Bar-Z as they Ran Out of Letters
After another run in with the law Jim Waters (Johnny Mack Brown) leaves town to go and work on his friend Ed Parks' (Jack Rockwell) ranch. But Jim walks in to trouble as someone has been rustling cattle and then branding it as Ed's so to make it look like he has been rustling cattle from rancher Hamp Harvey (Frank LaRue). Jim, whilst trying to get to the bottom of this discovers that it is Ed's foreman Brent (Dick Curtis) who is behind the rustling and is in fact working for Sig Bostell (Tom London), a businessman who wants Harvey's ranch either by means fair or foul.
So we have a dodgy businessman using a ranches trusted foreman to cause a war between ranchers so that he can get his hands on the land. I reckon if I looked through all the westerns I have reviewed a good 20% maybe more will feature a storyline built on that sentence or something very similar. As such "Bar-Z Bad Men" is as generic as that synopsis sounds with Johnny Mack Brown playing the hero role which pretty much every western star will have played at one point or another in their careers. And in fairness he does a nice job of playing the hero, a lot less cheesy than some of the stars of these 1930s western with his big build working in his favour. But there is nothing else in "Bar-Z Bad Men" to make it stand out from the very big pool of westerns.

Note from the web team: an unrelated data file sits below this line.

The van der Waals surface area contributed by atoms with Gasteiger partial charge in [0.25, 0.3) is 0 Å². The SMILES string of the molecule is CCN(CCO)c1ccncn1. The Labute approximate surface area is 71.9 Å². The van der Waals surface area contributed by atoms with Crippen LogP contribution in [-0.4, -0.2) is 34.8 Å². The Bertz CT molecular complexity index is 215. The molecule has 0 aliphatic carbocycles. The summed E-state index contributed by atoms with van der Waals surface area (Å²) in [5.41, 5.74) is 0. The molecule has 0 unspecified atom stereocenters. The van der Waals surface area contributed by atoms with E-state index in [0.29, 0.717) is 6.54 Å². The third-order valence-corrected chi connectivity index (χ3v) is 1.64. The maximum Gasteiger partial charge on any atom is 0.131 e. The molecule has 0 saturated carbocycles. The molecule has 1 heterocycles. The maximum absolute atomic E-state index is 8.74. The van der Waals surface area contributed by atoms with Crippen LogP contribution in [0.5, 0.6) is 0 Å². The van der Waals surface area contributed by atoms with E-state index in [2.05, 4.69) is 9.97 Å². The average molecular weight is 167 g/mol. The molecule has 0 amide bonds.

What this all boils down to is that whilst "Bar-Z Bad Men" is entertaining with Johnny Mack Brown being more entertaining than some western stars this is just a generic 1930s western with nothing about it which is unique.